Samuel Armor.

History of Orange County, California : with biographical sketches of the leading men and women of the county who have been identified with its earliest growth and development from the early days to the present online

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Online LibrarySamuel ArmorHistory of Orange County, California : with biographical sketches of the leading men and women of the county who have been identified with its earliest growth and development from the early days to the present → online text (page 65 of 191)
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There were ten children in the Coate family, six of whom are still living: Susan
W. Conway, in her eightieth year, the widow of a Civil War veteran, lives at Bloomfield,
Iowa; Elwood; Esther C. Rose lives at Tucson, Ariz., the widow of Captain Rose, of
the Civil War; D. A., of Parsons, Kans.; Cynthia Ann Stallings, of Oswego, Kans.;
Olive Hart, of Macksburg, Iowa. Elwood Coate was reared in Ohio until 1853, when
he removed to Iowa with his parents. There he was educated in the public schools
and fully caught the spirit animating all Americans as more and more the great struggle
between the North and the South came to a focus; and on March 26. 1864, when he
was twenty years of age, he enlisted as a volunteer in Company I, Second Iowa
Volunteer Cavalry, and was mustered in at Davenport on April 9, 1864. He served in
Missouri, Kentucky, Mississippi, Tennessee, Alabama and Georgia, and was in the
battles or skirmishes of Tupelo, Cormory's Cross Roads, near Harrison, Littlehatchee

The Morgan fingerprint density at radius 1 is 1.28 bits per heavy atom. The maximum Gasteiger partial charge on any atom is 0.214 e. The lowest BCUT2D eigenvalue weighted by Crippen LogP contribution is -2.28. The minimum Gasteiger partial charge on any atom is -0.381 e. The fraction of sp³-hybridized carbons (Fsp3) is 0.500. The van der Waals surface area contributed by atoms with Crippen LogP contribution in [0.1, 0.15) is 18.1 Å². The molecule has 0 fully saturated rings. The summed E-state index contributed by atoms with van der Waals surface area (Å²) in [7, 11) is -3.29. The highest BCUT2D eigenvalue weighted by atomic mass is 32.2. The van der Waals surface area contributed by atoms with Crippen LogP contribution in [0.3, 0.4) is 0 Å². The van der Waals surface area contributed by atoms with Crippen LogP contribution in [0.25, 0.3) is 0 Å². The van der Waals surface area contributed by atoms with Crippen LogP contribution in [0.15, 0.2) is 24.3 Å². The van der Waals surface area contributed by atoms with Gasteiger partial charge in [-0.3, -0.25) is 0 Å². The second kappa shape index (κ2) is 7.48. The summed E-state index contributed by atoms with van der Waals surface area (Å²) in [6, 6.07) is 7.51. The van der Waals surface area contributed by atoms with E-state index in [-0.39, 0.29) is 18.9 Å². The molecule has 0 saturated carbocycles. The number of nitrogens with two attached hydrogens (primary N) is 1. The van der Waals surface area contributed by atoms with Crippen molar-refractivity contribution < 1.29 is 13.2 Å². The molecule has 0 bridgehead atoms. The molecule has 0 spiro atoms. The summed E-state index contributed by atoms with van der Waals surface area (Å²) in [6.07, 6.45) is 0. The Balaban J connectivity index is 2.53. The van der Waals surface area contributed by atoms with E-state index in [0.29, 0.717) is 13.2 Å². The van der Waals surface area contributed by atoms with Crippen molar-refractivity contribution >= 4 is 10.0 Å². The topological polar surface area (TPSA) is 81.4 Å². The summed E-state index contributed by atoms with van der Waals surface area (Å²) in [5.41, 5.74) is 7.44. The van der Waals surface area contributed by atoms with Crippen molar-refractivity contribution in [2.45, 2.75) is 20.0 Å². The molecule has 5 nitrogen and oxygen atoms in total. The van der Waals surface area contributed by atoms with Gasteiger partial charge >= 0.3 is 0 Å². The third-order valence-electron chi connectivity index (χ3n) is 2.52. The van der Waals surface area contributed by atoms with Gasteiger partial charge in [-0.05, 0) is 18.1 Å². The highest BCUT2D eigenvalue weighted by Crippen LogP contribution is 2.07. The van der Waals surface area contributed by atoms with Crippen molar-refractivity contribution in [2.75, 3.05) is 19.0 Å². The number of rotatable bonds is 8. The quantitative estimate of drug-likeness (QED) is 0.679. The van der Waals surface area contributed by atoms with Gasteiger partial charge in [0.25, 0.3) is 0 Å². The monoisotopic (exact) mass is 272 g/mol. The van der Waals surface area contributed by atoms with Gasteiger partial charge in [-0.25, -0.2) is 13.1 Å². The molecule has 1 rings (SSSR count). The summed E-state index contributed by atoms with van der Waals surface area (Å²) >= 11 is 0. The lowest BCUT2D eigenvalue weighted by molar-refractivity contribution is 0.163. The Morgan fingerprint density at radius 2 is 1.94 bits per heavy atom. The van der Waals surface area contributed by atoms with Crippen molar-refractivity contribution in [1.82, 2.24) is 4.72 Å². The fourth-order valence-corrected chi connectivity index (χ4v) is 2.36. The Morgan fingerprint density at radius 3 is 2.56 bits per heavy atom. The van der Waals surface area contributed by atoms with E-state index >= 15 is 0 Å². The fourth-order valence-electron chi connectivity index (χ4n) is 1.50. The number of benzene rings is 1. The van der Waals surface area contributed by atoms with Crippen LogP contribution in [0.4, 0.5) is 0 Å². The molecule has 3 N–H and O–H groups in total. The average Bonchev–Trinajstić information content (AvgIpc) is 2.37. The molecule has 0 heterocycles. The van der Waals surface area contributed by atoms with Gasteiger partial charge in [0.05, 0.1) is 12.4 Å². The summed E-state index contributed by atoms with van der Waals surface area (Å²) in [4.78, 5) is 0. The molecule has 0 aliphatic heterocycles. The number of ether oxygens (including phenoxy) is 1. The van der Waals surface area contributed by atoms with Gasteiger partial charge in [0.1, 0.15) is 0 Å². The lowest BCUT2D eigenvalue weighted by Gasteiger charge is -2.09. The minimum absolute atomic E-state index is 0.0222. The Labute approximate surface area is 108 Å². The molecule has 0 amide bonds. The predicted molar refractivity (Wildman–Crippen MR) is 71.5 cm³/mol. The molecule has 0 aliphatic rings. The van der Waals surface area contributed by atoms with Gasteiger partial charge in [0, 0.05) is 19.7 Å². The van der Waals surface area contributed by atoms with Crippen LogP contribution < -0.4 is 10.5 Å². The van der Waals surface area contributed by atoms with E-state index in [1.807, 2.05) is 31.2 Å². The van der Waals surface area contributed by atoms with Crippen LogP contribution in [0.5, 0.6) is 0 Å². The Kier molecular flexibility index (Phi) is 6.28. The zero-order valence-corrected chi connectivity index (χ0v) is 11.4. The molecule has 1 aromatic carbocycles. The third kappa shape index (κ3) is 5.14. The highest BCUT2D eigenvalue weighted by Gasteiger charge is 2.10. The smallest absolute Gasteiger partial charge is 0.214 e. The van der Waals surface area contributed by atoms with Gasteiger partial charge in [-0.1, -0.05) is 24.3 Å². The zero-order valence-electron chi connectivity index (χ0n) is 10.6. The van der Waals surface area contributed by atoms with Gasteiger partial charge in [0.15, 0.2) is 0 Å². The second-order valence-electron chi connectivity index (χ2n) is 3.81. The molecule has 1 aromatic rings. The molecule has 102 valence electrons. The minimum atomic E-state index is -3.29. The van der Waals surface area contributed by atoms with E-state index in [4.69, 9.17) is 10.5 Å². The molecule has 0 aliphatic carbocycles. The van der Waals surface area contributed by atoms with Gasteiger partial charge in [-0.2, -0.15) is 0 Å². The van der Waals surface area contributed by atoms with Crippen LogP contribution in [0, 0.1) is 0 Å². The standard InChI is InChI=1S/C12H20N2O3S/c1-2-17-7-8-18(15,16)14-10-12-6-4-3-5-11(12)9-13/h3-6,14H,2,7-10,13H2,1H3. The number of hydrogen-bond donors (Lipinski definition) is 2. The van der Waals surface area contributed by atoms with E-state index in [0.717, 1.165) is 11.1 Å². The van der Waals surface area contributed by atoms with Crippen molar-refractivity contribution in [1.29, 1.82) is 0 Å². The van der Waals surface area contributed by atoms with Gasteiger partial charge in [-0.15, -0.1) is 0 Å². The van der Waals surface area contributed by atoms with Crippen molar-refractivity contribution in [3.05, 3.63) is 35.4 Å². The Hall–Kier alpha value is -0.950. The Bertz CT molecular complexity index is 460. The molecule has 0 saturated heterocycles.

River, Old Town Creek, Shoals Creek, Campbellsville, Lynville, Columbia, Spring Hill,
West Harpeth, Franklin and Nashville, and then on Hood's retreat, at the Battle of
Spring Hill, Lawrenceburg, Richland's Creek, Tuscambia, and various other places
After the war Mr. Coate served in the South during the Reconstruction period, and the
regiment was honorably discharged at Selma, Ala., on September 19, 1865. He returned
home October 6, 1865.

After the war Mr. Coate established himself in the harness business at Le Grand,
Iowa, but owing to ill health he sold out and learned the cabinetmaker's and the
carpenter's trades, which he followed for eighteen years, engaging in contracting and
building. During that period he was also township clerk and school director. In 1885
he removed to Oakland Township, Cloud County, Kans., and having previously
purchased 160 acres of land, he added more until he had 480 acres. He engaged in
raising grain and stock and also in horticulture, raising peaches and apples. He was
elected township clerk and was re-elected to the office, serving two terms of two
years each. After three years as county treasurer, Mr. Coate returned to his farm
and remained two years, when his wife's health became impaired and he sold out and